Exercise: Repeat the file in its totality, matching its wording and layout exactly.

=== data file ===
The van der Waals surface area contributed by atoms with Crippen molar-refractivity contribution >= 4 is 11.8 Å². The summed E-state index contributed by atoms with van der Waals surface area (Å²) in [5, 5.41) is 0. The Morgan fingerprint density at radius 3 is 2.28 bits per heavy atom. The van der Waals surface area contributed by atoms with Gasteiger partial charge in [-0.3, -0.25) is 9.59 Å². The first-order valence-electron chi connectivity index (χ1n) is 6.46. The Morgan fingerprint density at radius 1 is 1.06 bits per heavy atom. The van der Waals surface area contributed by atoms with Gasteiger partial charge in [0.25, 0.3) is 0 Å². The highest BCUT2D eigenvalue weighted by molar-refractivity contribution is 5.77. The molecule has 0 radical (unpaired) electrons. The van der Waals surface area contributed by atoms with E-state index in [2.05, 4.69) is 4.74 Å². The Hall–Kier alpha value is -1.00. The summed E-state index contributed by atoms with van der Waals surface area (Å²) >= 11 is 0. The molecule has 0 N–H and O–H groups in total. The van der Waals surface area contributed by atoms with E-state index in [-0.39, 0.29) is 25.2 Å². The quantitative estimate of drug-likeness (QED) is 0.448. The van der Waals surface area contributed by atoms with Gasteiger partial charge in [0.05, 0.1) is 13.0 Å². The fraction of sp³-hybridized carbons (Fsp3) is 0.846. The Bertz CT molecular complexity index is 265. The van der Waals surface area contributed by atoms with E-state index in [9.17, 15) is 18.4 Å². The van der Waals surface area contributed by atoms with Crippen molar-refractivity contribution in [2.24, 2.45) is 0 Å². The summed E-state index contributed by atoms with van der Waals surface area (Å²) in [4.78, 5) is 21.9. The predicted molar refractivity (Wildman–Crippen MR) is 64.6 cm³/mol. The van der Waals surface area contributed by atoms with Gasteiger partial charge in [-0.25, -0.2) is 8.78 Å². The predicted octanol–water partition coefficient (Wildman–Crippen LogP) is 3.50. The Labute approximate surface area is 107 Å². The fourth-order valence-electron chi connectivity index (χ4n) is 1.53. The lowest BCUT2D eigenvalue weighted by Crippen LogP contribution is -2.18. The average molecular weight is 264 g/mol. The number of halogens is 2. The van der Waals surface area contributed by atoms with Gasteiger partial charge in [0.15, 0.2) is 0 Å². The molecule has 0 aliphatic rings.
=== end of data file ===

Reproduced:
The van der Waals surface area contributed by atoms with Crippen molar-refractivity contribution >= 4 is 11.8 Å². The summed E-state index contributed by atoms with van der Waals surface area (Å²) in [5, 5.41) is 0. The Morgan fingerprint density at radius 3 is 2.28 bits per heavy atom. The van der Waals surface area contributed by atoms with Gasteiger partial charge in [-0.3, -0.25) is 9.59 Å². The first-order valence-electron chi connectivity index (χ1n) is 6.46. The Morgan fingerprint density at radius 1 is 1.06 bits per heavy atom. The van der Waals surface area contributed by atoms with Gasteiger partial charge in [0.25, 0.3) is 0 Å². The highest BCUT2D eigenvalue weighted by molar-refractivity contribution is 5.77. The molecule has 0 radical (unpaired) electrons. The van der Waals surface area contributed by atoms with E-state index in [2.05, 4.69) is 4.74 Å². The Hall–Kier alpha value is -1.00. The summed E-state index contributed by atoms with van der Waals surface area (Å²) >= 11 is 0. The molecule has 0 N–H and O–H groups in total. The van der Waals surface area contributed by atoms with E-state index in [-0.39, 0.29) is 25.2 Å². The quantitative estimate of drug-likeness (QED) is 0.448. The van der Waals surface area contributed by atoms with Gasteiger partial charge in [0.05, 0.1) is 13.0 Å². The fraction of sp³-hybridized carbons (Fsp3) is 0.846. The Bertz CT molecular complexity index is 265. The van der Waals surface area contributed by atoms with E-state index in [9.17, 15) is 18.4 Å². The van der Waals surface area contributed by atoms with Crippen molar-refractivity contribution in [2.24, 2.45) is 0 Å². The summed E-state index contributed by atoms with van der Waals surface area (Å²) in [4.78, 5) is 21.9. The predicted molar refractivity (Wildman–Crippen MR) is 64.6 cm³/mol. The van der Waals surface area contributed by atoms with Gasteiger partial charge in [-0.25, -0.2) is 8.78 Å². The predicted octanol–water partition coefficient (Wildman–Crippen LogP) is 3.50. The Labute approximate surface area is 107 Å². The fourth-order valence-electron chi connectivity index (χ4n) is 1.53. The lowest BCUT2D eigenvalue weighted by Crippen LogP contribution is -2.18. The average molecular weight is 264 g/mol. The number of halogens is 2. The van der Waals surface area contributed by atoms with Gasteiger partial charge in [0.15, 0.2) is 0 Å². The molecule has 0 aliphatic rings.